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A Banaban Sunrise

Courtesy of Laritz Tours

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A Banban Sunrise: Courtesy of Laritz Tours

by Garry Hawkins, U.K. - Motley Crew Member


Taken from Issue No. 26 of the 'Banaba/Ocean Island News' - July, Aug, Sept '97


Before dawn had broken, Mick Laritz and I made our way down the road from Banaba House.

We turned left at the children’s playground and walked beyond the redundant swimming pool and tennis court. Taking the second bush path on the right, we followed a concrete path, covered in slippery green slime. We went by the old outdoor cinema, now derelict, its projectors smashed. The path wasn't easy to follow in the dark, with only the moonlight far guidance. But Nick knew exactly where he was going. He'd been this way countless times during his childhood days on Banaba.


We reached the old British Phosphate Commissioners (BPC) road and climbed up the steep hill, fighting our way through hundreds of sticky spiders webs. We passed the European, Japanese and Gilbertese Graveyards; they appeared eerily grey, almost menacing in the moonlight. At the bottom of the hill, the rush of the sea was ever-present in our ears. Mick indicated we should take a right turn: a path into the pinnacles. I'd missed the trail completely in the gloom, so a torch came in handy to avoid deep cuts and grazes from the razor-sharp coral.

We soon emerged at a very small sandy beach, which was completely covered by the high tide. By clambering up rocks and some concrete steps, we had finally arrived at the old BPC Weekend Camp. In pre-European days, the Banabans built their traditional terraces here. During the B.P.C. era, employees would book the Camp, and sometimes two families might book together and share the facility. They would bring all the food, drink and even ice they would require for the weekend.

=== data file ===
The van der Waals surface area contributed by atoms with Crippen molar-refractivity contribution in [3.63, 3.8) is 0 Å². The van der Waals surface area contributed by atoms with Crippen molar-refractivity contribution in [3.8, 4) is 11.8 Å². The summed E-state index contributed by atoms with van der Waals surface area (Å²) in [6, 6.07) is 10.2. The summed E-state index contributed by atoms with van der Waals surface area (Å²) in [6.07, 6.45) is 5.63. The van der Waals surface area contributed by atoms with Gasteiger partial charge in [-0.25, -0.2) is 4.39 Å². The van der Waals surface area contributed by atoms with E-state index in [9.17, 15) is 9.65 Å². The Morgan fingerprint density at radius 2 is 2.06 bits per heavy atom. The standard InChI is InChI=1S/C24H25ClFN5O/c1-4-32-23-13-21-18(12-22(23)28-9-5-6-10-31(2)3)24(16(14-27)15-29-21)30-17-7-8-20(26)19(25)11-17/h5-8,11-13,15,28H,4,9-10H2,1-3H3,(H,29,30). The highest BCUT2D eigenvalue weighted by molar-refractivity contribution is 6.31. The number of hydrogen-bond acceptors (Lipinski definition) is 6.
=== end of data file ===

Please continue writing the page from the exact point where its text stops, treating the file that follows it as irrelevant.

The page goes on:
Mick could vividly remember one occasion when he visited the camp with his family. While walking along the pinnacle pathway, he dropped and broke a vacuum flask. This misdemeanour earned Mick a hiding; he could point out the exact place where he had dropped the flask, all those years ago.

Today, the path through the pinnacles is fraught with difficulty. I wondered how families with their children and carrying all that luggage could have managed? Why didn’t someone build a proper path? The answer is simple: the road used to be nearer to the Camp, but it was mined between 1973-9 (after the Laritz family had left the island). Hence, the post (Republic of Kiribati 7979) Independence path weaves its way through the pinnacles.

Sadly the Weekend Camp had burnt down since the halcyon BPC days. Only the concrete foundations were left, the piles taking on a surreal Ancient Greek appearance in the moonlight. With the concrete tables, concrete chairs and the brick barbecue left behind; one could easily imagine a scene from a bygone era.

What of the sunrise! Well, that turned out to be a complete washout. At twenty past six, gaps appeared in the thick grey cloud banks which lay to the East - only the sun didn't emerge through them. We decided to go, as the sunrise was a dead loss. But just before we turned our backs on it, we saw David Corrie whizzing by on an outboard in the distance. He was doing a spot of early morning fishing; it would later make a delicious contribution to our lunch that day: Battered fresh fish, Banaban style, who could ask for more? Well, funnily enough, lots of us did!



Copyright: Garry Hawkins: October 1997

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